၂၀၁၅ ေရြးေကာက္ပြဲ Irrawaddy.org
ELECTION 2015

Voters’ Views on Election’s Eve

The Irrawaddy speaks to voters—from a trader to a trishaw driver, a cashier and an astrologer—in Rangoon and Mandalay on the import of Sunday’s poll.


RANGOON & MANDALAY — On the eve of Burma’s highly anticipated general election, The Irrawaddy spoke to ordinary voters—from a trader to a trishaw driver, a cashier and an astrologer—in Rangoon and Mandalay to gauge their thoughts on the import of the poll and what may lie ahead.

Tin Tin Nwet, 45, trader

Rangoon — “One vote is very important; it can result in dramatic change. So I believe my vote is crucial. I think Amay Suu [Aung San Suu Kyi] will win. I expect she can help rebuild the education system. There are many children who want to go to school but their parents can’t afford the study fee.”

Kyaw Zwa Swe, 44, astrologer

Rangoon — “It is necessary to change people [in power], not just change uniforms… I’m very much interested in the election. If the result is not disregarded, the future of our country is very positive. The current fortunes of Aung San Suu Kyi are pretty good. She can overwhelmingly beat her competitors. The current government has bad omens. They will collapse no matter how much they attempt to cheat.”

Min Zaw, 28, trishaw driver

Rangoon — “I believe she [Aung San Suu Kyi] will come into power and she will serve the people. We are struggling with daily survival. I like her because she is the blood of Gen Aung San. President Thein Sein has also done a good job. I can see better roads which is good for me as a trishaw driver. Driving a trishaw is a tiring job if roads are not good. I am not pessimistic about him [Thein Sein]. But I think we need a change.”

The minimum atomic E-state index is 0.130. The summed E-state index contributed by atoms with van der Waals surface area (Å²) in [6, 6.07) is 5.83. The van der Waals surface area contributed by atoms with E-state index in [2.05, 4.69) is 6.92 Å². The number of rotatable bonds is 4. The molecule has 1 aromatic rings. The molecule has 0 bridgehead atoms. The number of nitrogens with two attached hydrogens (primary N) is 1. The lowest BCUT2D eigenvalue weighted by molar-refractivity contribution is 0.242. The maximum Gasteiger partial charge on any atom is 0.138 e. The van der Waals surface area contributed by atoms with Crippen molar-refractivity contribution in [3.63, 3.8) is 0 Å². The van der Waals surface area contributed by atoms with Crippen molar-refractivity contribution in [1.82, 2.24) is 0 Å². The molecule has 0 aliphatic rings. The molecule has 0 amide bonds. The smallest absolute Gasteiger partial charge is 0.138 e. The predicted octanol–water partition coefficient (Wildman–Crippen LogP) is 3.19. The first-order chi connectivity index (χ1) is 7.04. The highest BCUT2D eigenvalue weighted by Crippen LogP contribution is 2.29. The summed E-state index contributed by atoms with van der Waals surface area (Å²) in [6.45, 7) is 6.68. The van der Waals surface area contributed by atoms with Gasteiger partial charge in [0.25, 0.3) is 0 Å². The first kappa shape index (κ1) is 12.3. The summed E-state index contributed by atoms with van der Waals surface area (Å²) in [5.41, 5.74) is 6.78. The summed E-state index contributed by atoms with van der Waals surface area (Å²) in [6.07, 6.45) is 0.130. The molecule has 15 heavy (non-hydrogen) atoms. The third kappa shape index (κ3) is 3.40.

Nyein Maung, 64, security guard

Rangoon — “I will vote for the NLD. I want a leader who has the capacity to lead the country and develop the lives of all citizens. I want the new government to pay attention to the health care system because lower class people can’t afford to receive good treatment in clinics and hospitals. They are suffering.”

Yan Naing, head of “special election police” unit in Chanmyathazi Township

Mandalay — “We are ready to take security at the polling stations; to watch for any violence and to stop it. We will also help voters and observers, for their security. At least one special police officer will be at each station. Other police will be patrolling around the area. We have already deployed some security today to make sure of the security of the polling stations and we will be there until the end of the vote count.”

Kay Khaing, cashier, Fuji shopping mall

Mandalay — “Since our shopping centre will not close, I will go line up in front of the polling station from 4 am. Otherwise I will be late for work. I have had to do some shopping today because I am worried about the days following election day. People said something might happen because there are many errors in the voter lists and most people are not satisfied with it, so chaos might occur. I’ll buy some rice, onions and some basic commodities to be prepared in case something happens and all the markets close.”

U Chit, a blind man in his 80s

Mandalay — “I came to cast an advance vote as I can’t see, I can’t walk and I will not be able to line up on the day. I will stay at home on election day because I can’t go around on my own. But I believe my vote could help for real change in the country. So I asked my daughter to take me to the commission office.”

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